DOT assembles family of crash test dummies

The next generation of crash test dummies is coming of age. Within weeks, officials say, the Department of Transportation and the Office of Management and Budget will sign off on a new regime of crash testing that will bring diversity of size to the sacrificial dummies.

Until now, all crash dummies have resembled 50th-percentile men, weighing 165 to 170 pounds and standing, or rather sitting, at 5 feet 10 inches tall. But that was part of the reason so many children and smallish women died after being struck by deployed air bags a few years ago, when the crash cushions first came into common use. The spate of highly publicized deaths prompted the National Highway Traffic Safety Administration to develop a set of smaller crash dummies.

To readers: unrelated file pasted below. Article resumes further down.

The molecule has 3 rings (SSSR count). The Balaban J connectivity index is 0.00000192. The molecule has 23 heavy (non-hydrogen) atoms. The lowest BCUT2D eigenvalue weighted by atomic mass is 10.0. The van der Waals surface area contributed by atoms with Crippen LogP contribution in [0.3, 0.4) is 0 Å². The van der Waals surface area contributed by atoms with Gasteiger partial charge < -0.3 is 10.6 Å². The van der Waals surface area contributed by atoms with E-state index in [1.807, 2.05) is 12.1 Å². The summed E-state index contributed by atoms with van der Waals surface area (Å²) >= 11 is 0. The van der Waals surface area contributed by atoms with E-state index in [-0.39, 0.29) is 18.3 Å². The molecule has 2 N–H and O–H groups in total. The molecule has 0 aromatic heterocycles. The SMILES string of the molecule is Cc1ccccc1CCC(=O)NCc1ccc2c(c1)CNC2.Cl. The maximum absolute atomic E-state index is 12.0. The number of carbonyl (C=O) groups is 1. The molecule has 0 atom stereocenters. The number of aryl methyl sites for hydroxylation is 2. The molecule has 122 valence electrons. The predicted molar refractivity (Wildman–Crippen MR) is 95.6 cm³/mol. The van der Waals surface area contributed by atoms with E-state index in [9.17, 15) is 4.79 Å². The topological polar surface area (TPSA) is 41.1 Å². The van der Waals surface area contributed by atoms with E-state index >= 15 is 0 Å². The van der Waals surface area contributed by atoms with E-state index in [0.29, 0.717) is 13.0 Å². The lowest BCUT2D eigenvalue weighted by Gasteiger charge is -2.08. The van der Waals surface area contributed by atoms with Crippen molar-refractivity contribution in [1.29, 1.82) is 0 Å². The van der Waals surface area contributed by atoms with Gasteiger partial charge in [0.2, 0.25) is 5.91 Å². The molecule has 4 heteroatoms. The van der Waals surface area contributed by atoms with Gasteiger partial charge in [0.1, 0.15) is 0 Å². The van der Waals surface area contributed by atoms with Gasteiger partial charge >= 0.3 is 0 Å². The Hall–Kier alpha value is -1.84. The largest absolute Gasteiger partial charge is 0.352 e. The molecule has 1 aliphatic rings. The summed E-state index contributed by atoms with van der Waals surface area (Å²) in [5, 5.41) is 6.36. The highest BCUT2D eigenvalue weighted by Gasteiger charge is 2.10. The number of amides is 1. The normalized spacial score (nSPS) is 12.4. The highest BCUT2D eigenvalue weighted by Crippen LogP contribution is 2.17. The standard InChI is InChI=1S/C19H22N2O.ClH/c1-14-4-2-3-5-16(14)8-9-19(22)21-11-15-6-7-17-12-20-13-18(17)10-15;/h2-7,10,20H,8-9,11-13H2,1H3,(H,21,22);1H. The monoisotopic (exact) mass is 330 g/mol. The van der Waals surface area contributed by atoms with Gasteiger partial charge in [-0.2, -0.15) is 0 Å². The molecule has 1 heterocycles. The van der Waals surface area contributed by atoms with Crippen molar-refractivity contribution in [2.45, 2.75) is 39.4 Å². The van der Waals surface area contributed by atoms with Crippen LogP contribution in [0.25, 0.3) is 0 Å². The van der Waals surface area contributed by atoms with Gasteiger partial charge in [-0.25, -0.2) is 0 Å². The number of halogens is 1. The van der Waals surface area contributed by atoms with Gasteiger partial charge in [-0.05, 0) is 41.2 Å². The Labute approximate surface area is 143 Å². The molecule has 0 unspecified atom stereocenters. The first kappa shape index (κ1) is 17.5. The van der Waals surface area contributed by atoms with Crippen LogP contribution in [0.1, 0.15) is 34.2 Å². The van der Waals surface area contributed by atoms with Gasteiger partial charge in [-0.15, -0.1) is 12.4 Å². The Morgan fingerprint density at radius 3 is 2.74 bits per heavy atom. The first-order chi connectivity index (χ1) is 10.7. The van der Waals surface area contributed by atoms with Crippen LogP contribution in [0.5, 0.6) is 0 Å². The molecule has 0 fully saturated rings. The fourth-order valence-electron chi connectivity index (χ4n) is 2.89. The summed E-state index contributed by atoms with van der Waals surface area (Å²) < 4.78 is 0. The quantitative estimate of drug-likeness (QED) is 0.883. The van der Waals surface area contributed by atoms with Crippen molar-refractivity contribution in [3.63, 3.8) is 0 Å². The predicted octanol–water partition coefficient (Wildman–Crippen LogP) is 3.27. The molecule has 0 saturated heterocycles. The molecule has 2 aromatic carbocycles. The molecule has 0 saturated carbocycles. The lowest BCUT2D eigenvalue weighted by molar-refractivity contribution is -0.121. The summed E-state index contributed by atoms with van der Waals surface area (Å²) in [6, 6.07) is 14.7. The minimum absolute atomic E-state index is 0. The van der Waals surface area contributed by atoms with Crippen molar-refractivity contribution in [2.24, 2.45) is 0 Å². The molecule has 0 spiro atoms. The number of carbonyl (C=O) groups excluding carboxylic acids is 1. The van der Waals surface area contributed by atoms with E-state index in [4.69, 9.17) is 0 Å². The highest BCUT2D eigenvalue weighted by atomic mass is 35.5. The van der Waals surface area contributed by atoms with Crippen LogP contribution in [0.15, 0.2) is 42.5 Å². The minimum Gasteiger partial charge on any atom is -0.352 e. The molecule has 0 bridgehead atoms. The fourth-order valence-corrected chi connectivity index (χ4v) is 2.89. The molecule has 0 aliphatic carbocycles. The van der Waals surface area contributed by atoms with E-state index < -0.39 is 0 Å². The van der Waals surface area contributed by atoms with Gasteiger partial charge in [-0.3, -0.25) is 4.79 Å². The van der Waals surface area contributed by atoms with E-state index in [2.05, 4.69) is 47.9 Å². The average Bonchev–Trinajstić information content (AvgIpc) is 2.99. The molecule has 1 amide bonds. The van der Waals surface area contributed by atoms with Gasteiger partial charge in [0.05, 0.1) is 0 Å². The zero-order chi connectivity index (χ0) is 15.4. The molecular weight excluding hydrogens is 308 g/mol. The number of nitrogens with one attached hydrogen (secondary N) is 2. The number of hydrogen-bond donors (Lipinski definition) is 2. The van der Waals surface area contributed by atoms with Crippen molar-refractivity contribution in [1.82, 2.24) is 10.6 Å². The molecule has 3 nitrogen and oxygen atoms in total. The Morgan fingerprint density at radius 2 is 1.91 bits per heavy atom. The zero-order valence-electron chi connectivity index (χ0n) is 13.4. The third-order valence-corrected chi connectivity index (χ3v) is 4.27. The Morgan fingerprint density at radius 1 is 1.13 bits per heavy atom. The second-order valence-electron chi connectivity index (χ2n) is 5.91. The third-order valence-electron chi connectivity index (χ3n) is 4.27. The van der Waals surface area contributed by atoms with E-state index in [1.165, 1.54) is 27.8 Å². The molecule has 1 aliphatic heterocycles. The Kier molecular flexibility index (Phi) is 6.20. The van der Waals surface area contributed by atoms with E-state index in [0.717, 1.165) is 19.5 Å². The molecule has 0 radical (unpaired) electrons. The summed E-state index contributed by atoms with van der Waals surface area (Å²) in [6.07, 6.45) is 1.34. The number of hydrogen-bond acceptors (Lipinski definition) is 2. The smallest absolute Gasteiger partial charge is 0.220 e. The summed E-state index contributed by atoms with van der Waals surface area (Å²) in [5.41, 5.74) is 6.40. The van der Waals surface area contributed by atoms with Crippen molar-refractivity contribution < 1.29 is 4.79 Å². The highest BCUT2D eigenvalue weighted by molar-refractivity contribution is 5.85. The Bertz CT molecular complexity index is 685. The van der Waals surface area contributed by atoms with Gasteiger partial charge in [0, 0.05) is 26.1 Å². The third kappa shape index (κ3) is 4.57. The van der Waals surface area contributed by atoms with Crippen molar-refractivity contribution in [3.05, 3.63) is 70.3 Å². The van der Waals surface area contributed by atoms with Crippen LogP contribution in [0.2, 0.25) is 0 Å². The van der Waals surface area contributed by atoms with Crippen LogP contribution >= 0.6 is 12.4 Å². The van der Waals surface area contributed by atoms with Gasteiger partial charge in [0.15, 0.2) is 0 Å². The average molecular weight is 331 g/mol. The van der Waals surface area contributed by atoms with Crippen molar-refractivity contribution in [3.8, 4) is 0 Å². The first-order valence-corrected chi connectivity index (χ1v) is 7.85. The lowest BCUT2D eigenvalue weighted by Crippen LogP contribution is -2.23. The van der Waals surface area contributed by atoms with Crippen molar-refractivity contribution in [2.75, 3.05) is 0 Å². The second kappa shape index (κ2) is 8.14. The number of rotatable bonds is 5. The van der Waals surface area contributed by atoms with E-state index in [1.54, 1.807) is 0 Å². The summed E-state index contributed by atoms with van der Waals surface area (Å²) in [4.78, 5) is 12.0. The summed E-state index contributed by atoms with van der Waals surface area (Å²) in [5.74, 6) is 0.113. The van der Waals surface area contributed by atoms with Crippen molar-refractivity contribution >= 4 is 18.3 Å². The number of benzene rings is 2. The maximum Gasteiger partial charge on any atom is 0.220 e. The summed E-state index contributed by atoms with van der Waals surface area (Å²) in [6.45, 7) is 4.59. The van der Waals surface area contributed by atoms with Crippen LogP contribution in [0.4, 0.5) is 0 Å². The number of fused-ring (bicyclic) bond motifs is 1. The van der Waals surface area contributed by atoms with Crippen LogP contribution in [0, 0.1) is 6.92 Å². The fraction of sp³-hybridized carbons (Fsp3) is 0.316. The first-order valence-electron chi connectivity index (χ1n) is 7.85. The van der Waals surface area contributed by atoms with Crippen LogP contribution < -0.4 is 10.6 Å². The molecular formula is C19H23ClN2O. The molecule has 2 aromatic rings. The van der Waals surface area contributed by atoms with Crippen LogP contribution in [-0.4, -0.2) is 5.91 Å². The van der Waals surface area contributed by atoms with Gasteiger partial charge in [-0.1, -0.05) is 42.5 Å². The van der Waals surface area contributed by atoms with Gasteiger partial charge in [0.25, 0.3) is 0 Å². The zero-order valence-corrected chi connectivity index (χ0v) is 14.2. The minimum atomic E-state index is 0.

The new high-tech dummies, already in automakers' hands, embody a 5th-percentile woman-weighing 102 pounds and standing 5 feet 1 or 2 inches-as well as a 6-year-old child, a 3-year-old, and a 1-year-old. They, along with the old man, will have to "survive" automakers' crash tests, once the new regulations go into effect.

The new dummies aren't cheap. Rolf H. Eppinger, a NHTSA researcher, says they cost $60,000 to $80,000 apiece, counting their sophisticated instrumentation. It hasn't been easy to stuff so many sensors into smaller dummies. But they'll earn their keep, if their painstakingly measured agonies save human lives.

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